WASHINGTON — When U.S. Rep. Ed Case came to Washington he had no intention of impeaching President Donald Trump.

As a moderate Democrat it just wasn’t part of his agenda the way it was for some of the more liberal members of his caucus.

Yet on Dec. 18, Case stood near the Capitol steps and reflected on the vote he was about to take in the U.S. House of Representatives, one that would forever brand Trump as only the third U.S. president to ever be impeached.

“It’s a solemn, sobering and sad exercise of my constitutional duties,” Case said in an interview with Civil Beat.

“I’m thinking about the precedent of the moment, and I’m hoping that the deep divisions that it has revealed and the lasting disagreements that it has fostered can heal over time and that we can look back on this vote with the benefit of history and say we did the right thing.”

Hawaii Congressman Ed Case described 2019 as solemn, schizophrenic and successful. Nick Grube/Civil Beat/2019

The Hawaii congressman’s first year back in office was marked with historic milestones.

He was elected to represent Hawaii’s 1st Congressional District in 2018 as part of a “blue wave” that gave Democrats control of the House and brought the most diverse freshman class in U.S. history to Washington. While it was no surprise that Hawaii elected a Democrat, he joined them in serving as a check on the Trump administration and a Republican-controlled Senate that’s proven itself beholden to the president’s whims.

One of his first votes named Nancy Pelosi Speaker of the House, which distinguished her for the second time as the only woman to ever hold the position, and one of only two politicians to hold it twice.

Although Case was technically considered a freshman, he had served in Congress before as a representative of Hawaii’s 2nd Congressional District that encompasses rural Oahu and the neighbor islands.

That experience helped him secure a coveted position on the House Appropriations Committee, an assignment that gave Case even more power over the purse strings.

By the end of the year, he and his colleagues would pass a $1.4 trillion budget deal that Trump signed into law, no small feat considering that when Case first arrived in Washington in January 2018 the country was in the throes of what would eventually become the longest ever U.S. government shutdown.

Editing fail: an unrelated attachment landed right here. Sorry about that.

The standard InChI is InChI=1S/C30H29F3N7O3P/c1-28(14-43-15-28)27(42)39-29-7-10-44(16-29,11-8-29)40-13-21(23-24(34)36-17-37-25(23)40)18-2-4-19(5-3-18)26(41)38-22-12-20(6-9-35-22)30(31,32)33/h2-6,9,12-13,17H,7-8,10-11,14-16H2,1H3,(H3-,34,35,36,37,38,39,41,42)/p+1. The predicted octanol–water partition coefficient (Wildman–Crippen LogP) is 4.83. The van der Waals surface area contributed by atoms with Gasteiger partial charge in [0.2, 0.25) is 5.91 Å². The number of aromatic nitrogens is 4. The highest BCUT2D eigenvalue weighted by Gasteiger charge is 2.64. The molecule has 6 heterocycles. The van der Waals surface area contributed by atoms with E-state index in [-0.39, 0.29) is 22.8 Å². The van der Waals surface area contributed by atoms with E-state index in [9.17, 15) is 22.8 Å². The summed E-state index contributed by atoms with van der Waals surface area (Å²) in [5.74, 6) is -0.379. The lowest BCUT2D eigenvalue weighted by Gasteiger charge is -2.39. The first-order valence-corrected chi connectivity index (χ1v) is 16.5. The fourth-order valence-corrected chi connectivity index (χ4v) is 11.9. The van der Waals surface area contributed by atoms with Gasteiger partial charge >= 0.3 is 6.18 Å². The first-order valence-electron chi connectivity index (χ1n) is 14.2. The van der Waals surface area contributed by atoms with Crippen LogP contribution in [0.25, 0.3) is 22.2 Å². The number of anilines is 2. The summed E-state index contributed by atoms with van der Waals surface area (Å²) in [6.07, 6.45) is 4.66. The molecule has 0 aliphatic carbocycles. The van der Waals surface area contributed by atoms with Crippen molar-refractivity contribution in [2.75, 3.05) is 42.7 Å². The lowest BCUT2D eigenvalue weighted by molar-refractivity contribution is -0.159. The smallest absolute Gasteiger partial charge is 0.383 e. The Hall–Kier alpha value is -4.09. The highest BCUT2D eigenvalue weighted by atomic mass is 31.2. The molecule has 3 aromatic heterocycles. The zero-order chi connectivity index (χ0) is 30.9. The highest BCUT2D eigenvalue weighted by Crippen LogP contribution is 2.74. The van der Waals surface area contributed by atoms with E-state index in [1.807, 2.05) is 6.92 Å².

“In many ways I feel like I’ve lived in two parallel universes over the year,” Case said.

On the one hand, there is the universe of incredibly deep and contentious partisan division that played out in debates over issues, such as immigration, border wall funding and foreign policy, he said, the culmination of which ended with Trump’s impeachment.

That vote fell almost entirely along party lines, something Case said was “doubly tragic” because he doesn’t believe impeachment should have been a partisan issue.

“I knew I was coming into a divided Congress,” Case said. “I knew it was going to be hard and I knew that I needed to try to bridge those differences where I could and disagree forcefully and respectfully when I needed to.”

The second universe, Case said, is one in which Democrats controlled the House and were able to pass meaningful legislation, from H.R. 1, a sweeping overhaul of campaign finance and ethics rules, to a proposal approved earlier this month that would lower prescription drug costs.

While neither bill has much of a shot of passing in the Senate, where Republicans still maintain a firm grip on power, it at least serves as a signal to 2020 voters of what a Democratic platform might look like should they retake the chamber and the White House.

There were a number of compromises as well, particularly on the budget deal and the National Defense Authorization Act, which gave Trump his Space Force, but also included a provision — authored by U.S. Sen. Brian Schatz of Hawaii — to give federal workers 12 weeks of paid family leave.

Case said he was proud, too, of some of the more Hawaii-specific accomplishments, including the formation of the Congressional Pacific Island Caucus and securing hundreds of millions of dollars in the budget deal for various projects in the state.

He also pointed to a number of bills he introduced over the course of the year that seek to protect coral reefs, take on vacation rentals and limit the influence of the Jones Act, a federal shipping law that many believe leads to the increased cost of goods in Hawaii.

“It’s been a schizophrenic year,” Case said.

“You’ve got the world that most people think about with the division that culminated in impeachment and then you’ve got the world of, I think, faithfully, diligently and capably serving my constituents, my Hawaii and my country as a representative.”

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